Iowa Family First Came to Cincinnati Children’s 12 Years Ago after Receiving Twin-Twin Transfusion Syndrome (TTTS) Diagnosis
At Gina DeHoogh’s eight-week ultrasound, she received the wonderful news that she was pregnant with twins.
Excitement, however, turned to concern when doctors told her 10 weeks later that her identical girls were not developing normally. Tests discovered that blood was flowing unevenly between the babies.
“The girls were sharing a placenta, with Baby A (Cambree) having way too much fluid and Baby B (Carly) having little to no fluid,” said Gina. “We were shocked and terrified, and had never heard of twin-twin transfusion syndrome before.”
After confirming the TTTS diagnosis, doctors in Sioux Falls, SD — where the twins were being treated at the time — suggested the family travel to Cincinnati Children’s Fetal Care Center for further evaluation and treatment as soon as possible.
Gina and her husband, Gered, were soon on a plane, flying from their home in northwest Iowa to Cincinnati Children’s so that the twins could be evaluated.
“The staff in Cincinnati had coordinated our care with the staff in Sioux Falls and everything was scheduled for us when we arrived,” said Gina. “The staff at the Fetal Care Center was just lovely, and we felt well informed and cared for at all times.”
As a first course of treatment, doctors in our Fetal Care Center tried an amniotic fluid reduction, but it was unsuccessful. After talking with their care team, Gina and Gered decided that surgery was the necessary next step to save their babies’ lives.
Gina was 20 weeks’ pregnant when doctors performed the selective fetoscopic laser photocoagulation (SFLP) surgery, a minimally invasive procedure in which lasers are used to equal out the blood share of the feeding vessels.
“TTTS is one of the most common diagnoses we see at the Fetal Care Center. We are fortunate to be able to offer treatment — the SFLP procedure — for this potentially fatal condition,” said Lisa Pickett, nurse coordinator.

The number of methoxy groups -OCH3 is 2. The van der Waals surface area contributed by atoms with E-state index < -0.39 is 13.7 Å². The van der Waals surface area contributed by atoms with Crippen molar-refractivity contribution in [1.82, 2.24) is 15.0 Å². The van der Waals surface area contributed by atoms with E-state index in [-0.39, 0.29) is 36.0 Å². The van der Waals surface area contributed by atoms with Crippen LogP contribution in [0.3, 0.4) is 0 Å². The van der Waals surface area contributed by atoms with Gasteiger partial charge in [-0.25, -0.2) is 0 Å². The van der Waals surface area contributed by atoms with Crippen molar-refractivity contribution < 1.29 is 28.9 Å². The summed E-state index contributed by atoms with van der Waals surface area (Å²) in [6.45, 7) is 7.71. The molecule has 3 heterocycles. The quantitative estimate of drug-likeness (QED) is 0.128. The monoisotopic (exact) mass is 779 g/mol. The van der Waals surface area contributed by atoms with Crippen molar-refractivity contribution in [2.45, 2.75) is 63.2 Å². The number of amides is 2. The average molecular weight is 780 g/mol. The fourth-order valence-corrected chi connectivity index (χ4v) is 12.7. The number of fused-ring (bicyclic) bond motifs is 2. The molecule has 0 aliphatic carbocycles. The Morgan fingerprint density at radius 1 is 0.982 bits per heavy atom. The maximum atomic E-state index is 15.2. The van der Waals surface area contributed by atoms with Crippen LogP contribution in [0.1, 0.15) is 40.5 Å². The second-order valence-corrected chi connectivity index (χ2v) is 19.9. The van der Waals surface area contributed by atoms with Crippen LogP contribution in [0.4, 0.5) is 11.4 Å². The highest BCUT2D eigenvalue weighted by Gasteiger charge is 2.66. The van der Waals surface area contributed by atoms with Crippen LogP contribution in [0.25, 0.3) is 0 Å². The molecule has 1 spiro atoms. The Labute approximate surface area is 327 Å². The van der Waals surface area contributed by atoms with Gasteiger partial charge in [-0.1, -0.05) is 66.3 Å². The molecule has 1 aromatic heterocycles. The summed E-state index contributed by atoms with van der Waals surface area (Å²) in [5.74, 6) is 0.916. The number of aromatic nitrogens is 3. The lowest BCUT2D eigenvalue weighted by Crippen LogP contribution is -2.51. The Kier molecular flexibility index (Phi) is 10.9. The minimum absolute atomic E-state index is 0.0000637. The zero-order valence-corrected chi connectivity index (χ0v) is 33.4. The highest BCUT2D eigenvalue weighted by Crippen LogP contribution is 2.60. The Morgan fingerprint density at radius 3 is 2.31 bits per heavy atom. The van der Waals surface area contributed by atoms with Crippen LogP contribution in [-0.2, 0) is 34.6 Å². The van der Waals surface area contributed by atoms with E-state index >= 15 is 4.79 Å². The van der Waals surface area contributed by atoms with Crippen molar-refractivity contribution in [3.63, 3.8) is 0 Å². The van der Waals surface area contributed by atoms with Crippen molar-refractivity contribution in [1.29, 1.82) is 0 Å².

Successful SFLP Procedure, Girls Thriving Years Later
Performed between 16 and 27 weeks into the pregnancy, the SFLP procedure stops the blood flow in the shared blood vessels between the identical twins. Then amniotic fluid is normalized (reduced in the larger twin), Pickett explained.
Since 2010, the Fetal Care Center has performed over 1,200 SFLP procedures, more than any other hospital in the nation.
“The procedure only requires a small incision to allow the fetoscope to pass through into the mother’s abdomen and uterus. Generally, after a follow-up appointment, mothers can return home for delivery,” said Pickett.
This was the case for the DeHooghs, who returned home to Iowa soon after the surgery. But before leaving Cincinnati, they confirmed the surgery’s success with a fetal ultrasound.
“The two heartbeats we saw the morning after our laser procedures were the most beautiful thing we’d ever seen,” said Gina.
Back home, Gina was placed on bed rest for the remainder of her pregnancy. She still had regular doctor appointments, scans and prenatal care in Sioux Falls — until her water broke at 31 weeks.
“They were tiny and healthy,” said Gina, recalling the delivery. “We were just so relieved and thrilled to have two healthy babies. Cambree was 3 pounds, 10 ounces, and Carly was 3 pounds, 1 ounce.”
Both babies remained in the neonatal intensive care unit at their local hospital for the next four weeks before finally returning home.
“We are so thankful that we found out about our [babies’] complications early and there was a place to go for help,” said Gina when recalling their time at the Fetal Care Center.
“The knowledge of the doctors and the available technology at the Cincinnati Children’s Fetal Care Center are simply amazing and we are so thankful we were sent to such a wonderful facility. We will forever have a tender spot in our hearts for all who were involved in our care.”
Today, both sisters are happy and healthy thanks to the expert care they received in our Fetal Care Center.
They play softball, soccer, and will soon start volleyball. They love to be with their friends, play games, make jewelry, go on family outings, and take the family dog, Ranger, for walks. They love nature, including animals, bugs, rocks and exploring.
“Cambree and Carly are amazing, and the best of friends,” said Gina. “They just turned 12 and are going to be sixth-graders this fall. They are two of the happiest, healthiest, joy-filled kids ever.”